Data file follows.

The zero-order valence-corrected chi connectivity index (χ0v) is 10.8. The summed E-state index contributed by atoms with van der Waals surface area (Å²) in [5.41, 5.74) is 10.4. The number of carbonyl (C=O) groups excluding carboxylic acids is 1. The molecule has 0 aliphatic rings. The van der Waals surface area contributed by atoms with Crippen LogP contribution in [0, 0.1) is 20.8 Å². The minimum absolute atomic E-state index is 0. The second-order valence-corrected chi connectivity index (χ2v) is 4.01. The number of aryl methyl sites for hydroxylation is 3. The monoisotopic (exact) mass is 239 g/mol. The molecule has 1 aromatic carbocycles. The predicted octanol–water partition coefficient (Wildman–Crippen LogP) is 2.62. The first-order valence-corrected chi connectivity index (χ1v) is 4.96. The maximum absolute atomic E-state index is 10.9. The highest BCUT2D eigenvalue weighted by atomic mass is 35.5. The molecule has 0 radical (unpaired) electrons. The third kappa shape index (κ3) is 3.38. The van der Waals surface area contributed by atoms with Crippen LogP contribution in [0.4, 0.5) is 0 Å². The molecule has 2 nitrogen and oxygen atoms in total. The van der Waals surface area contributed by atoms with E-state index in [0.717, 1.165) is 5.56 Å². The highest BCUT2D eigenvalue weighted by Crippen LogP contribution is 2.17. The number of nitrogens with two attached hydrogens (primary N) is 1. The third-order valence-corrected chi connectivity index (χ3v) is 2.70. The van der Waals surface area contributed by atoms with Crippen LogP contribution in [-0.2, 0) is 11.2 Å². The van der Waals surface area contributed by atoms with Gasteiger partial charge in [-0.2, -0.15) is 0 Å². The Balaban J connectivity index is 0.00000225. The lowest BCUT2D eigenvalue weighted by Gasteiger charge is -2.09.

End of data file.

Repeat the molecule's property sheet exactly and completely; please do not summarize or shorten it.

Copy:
The zero-order valence-corrected chi connectivity index (χ0v) is 10.8. The summed E-state index contributed by atoms with van der Waals surface area (Å²) in [5.41, 5.74) is 10.4. The number of carbonyl (C=O) groups excluding carboxylic acids is 1. The molecule has 0 aliphatic rings. The van der Waals surface area contributed by atoms with Crippen LogP contribution in [0, 0.1) is 20.8 Å². The minimum absolute atomic E-state index is 0. The second-order valence-corrected chi connectivity index (χ2v) is 4.01. The number of aryl methyl sites for hydroxylation is 3. The monoisotopic (exact) mass is 239 g/mol. The molecule has 1 aromatic carbocycles. The predicted octanol–water partition coefficient (Wildman–Crippen LogP) is 2.62. The first-order valence-corrected chi connectivity index (χ1v) is 4.96. The maximum absolute atomic E-state index is 10.9. The highest BCUT2D eigenvalue weighted by atomic mass is 35.5. The molecule has 0 radical (unpaired) electrons. The third kappa shape index (κ3) is 3.38. The van der Waals surface area contributed by atoms with Crippen LogP contribution in [0.4, 0.5) is 0 Å². The molecule has 2 nitrogen and oxygen atoms in total. The van der Waals surface area contributed by atoms with E-state index in [0.717, 1.165) is 5.56 Å². The highest BCUT2D eigenvalue weighted by Crippen LogP contribution is 2.17. The number of nitrogens with two attached hydrogens (primary N) is 1. The third-order valence-corrected chi connectivity index (χ3v) is 2.70. The van der Waals surface area contributed by atoms with Crippen LogP contribution in [-0.2, 0) is 11.2 Å². The van der Waals surface area contributed by atoms with Gasteiger partial charge in [-0.2, -0.15) is 0 Å². The Balaban J connectivity index is 0.00000225. The lowest BCUT2D eigenvalue weighted by Gasteiger charge is -2.09.